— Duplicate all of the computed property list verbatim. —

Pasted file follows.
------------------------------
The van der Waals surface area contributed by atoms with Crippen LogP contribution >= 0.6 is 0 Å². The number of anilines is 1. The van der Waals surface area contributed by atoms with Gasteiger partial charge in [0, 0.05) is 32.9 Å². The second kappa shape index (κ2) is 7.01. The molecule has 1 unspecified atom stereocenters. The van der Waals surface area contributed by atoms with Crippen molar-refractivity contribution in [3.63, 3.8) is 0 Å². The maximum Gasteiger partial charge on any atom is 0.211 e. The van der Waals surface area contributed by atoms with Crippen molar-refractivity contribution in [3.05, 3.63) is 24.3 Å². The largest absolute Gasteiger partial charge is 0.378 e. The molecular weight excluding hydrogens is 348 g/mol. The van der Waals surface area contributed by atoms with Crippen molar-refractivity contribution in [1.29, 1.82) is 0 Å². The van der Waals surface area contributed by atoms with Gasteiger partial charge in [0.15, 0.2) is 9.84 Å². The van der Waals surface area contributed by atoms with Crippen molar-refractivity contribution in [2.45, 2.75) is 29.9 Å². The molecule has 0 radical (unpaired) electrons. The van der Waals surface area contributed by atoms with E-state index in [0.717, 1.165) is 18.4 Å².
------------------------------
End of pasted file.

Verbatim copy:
The van der Waals surface area contributed by atoms with Crippen LogP contribution >= 0.6 is 0 Å². The number of anilines is 1. The van der Waals surface area contributed by atoms with Gasteiger partial charge in [0, 0.05) is 32.9 Å². The second kappa shape index (κ2) is 7.01. The molecule has 1 unspecified atom stereocenters. The van der Waals surface area contributed by atoms with Crippen molar-refractivity contribution in [3.63, 3.8) is 0 Å². The maximum Gasteiger partial charge on any atom is 0.211 e. The van der Waals surface area contributed by atoms with Crippen molar-refractivity contribution in [3.05, 3.63) is 24.3 Å². The largest absolute Gasteiger partial charge is 0.378 e. The molecular weight excluding hydrogens is 348 g/mol. The van der Waals surface area contributed by atoms with Crippen molar-refractivity contribution in [1.29, 1.82) is 0 Å². The van der Waals surface area contributed by atoms with Gasteiger partial charge in [0.15, 0.2) is 9.84 Å². The van der Waals surface area contributed by atoms with Crippen molar-refractivity contribution in [2.45, 2.75) is 29.9 Å². The molecule has 0 radical (unpaired) electrons. The van der Waals surface area contributed by atoms with E-state index in [0.717, 1.165) is 18.4 Å².